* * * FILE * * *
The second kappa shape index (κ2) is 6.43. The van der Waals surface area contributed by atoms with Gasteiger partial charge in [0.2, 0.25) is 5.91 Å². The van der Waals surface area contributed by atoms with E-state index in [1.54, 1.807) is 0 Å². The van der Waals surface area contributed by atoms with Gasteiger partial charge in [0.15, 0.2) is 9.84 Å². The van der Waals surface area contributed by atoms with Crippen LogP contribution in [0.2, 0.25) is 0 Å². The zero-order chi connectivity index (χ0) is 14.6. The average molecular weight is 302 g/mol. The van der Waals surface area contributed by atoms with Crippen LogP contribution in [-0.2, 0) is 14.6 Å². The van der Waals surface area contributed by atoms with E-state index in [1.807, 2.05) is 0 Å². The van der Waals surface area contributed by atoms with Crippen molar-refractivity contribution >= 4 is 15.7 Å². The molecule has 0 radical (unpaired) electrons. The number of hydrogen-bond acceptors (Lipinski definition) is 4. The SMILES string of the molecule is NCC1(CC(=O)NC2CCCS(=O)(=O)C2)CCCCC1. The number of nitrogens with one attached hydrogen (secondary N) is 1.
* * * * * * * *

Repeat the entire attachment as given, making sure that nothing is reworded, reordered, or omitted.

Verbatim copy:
The second kappa shape index (κ2) is 6.43. The van der Waals surface area contributed by atoms with Gasteiger partial charge in [0.2, 0.25) is 5.91 Å². The van der Waals surface area contributed by atoms with E-state index in [1.54, 1.807) is 0 Å². The van der Waals surface area contributed by atoms with Gasteiger partial charge in [0.15, 0.2) is 9.84 Å². The van der Waals surface area contributed by atoms with Crippen LogP contribution in [0.2, 0.25) is 0 Å². The zero-order chi connectivity index (χ0) is 14.6. The average molecular weight is 302 g/mol. The van der Waals surface area contributed by atoms with Crippen LogP contribution in [-0.2, 0) is 14.6 Å². The van der Waals surface area contributed by atoms with E-state index in [1.807, 2.05) is 0 Å². The van der Waals surface area contributed by atoms with Crippen molar-refractivity contribution >= 4 is 15.7 Å². The molecule has 0 radical (unpaired) electrons. The number of hydrogen-bond acceptors (Lipinski definition) is 4. The SMILES string of the molecule is NCC1(CC(=O)NC2CCCS(=O)(=O)C2)CCCCC1. The number of nitrogens with one attached hydrogen (secondary N) is 1.